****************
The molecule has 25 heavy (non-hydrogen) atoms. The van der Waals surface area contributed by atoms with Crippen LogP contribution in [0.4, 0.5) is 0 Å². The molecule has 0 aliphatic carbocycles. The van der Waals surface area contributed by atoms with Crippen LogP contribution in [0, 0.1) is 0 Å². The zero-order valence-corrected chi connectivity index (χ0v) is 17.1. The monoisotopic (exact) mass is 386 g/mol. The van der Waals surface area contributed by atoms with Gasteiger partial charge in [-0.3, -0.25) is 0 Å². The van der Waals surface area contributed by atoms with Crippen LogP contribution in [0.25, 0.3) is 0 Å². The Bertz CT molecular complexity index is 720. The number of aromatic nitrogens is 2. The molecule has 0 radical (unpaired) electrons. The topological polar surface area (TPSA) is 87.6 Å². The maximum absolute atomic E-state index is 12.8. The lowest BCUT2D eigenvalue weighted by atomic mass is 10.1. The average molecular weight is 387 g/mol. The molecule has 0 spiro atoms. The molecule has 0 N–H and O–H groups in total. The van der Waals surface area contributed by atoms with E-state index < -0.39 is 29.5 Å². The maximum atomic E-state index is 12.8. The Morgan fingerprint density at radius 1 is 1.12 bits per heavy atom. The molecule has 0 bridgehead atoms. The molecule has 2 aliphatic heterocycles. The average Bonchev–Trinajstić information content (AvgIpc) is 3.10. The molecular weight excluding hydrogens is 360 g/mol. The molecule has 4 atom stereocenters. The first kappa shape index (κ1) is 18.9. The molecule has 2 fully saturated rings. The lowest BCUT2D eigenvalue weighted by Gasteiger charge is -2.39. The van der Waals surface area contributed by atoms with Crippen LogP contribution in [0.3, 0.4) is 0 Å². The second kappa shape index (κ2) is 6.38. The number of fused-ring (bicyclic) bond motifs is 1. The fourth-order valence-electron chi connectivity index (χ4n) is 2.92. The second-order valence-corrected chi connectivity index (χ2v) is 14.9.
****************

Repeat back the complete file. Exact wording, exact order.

The molecule has 25 heavy (non-hydrogen) atoms. The van der Waals surface area contributed by atoms with Crippen LogP contribution in [0.4, 0.5) is 0 Å². The molecule has 0 aliphatic carbocycles. The van der Waals surface area contributed by atoms with Crippen LogP contribution in [0, 0.1) is 0 Å². The zero-order valence-corrected chi connectivity index (χ0v) is 17.1. The monoisotopic (exact) mass is 386 g/mol. The van der Waals surface area contributed by atoms with Gasteiger partial charge in [-0.3, -0.25) is 0 Å². The van der Waals surface area contributed by atoms with Crippen LogP contribution in [0.25, 0.3) is 0 Å². The Bertz CT molecular complexity index is 720. The number of aromatic nitrogens is 2. The molecule has 0 radical (unpaired) electrons. The topological polar surface area (TPSA) is 87.6 Å². The maximum absolute atomic E-state index is 12.8. The lowest BCUT2D eigenvalue weighted by atomic mass is 10.1. The average molecular weight is 387 g/mol. The molecule has 0 spiro atoms. The molecule has 0 N–H and O–H groups in total. The van der Waals surface area contributed by atoms with E-state index < -0.39 is 29.5 Å². The maximum atomic E-state index is 12.8. The Morgan fingerprint density at radius 1 is 1.12 bits per heavy atom. The molecule has 0 bridgehead atoms. The molecule has 2 aliphatic heterocycles. The average Bonchev–Trinajstić information content (AvgIpc) is 3.10. The molecular weight excluding hydrogens is 360 g/mol. The molecule has 4 atom stereocenters. The first kappa shape index (κ1) is 18.9. The molecule has 2 fully saturated rings. The lowest BCUT2D eigenvalue weighted by Gasteiger charge is -2.39. The van der Waals surface area contributed by atoms with Crippen LogP contribution in [0.3, 0.4) is 0 Å². The second kappa shape index (κ2) is 6.38. The number of fused-ring (bicyclic) bond motifs is 1. The fourth-order valence-electron chi connectivity index (χ4n) is 2.92. The second-order valence-corrected chi connectivity index (χ2v) is 14.9.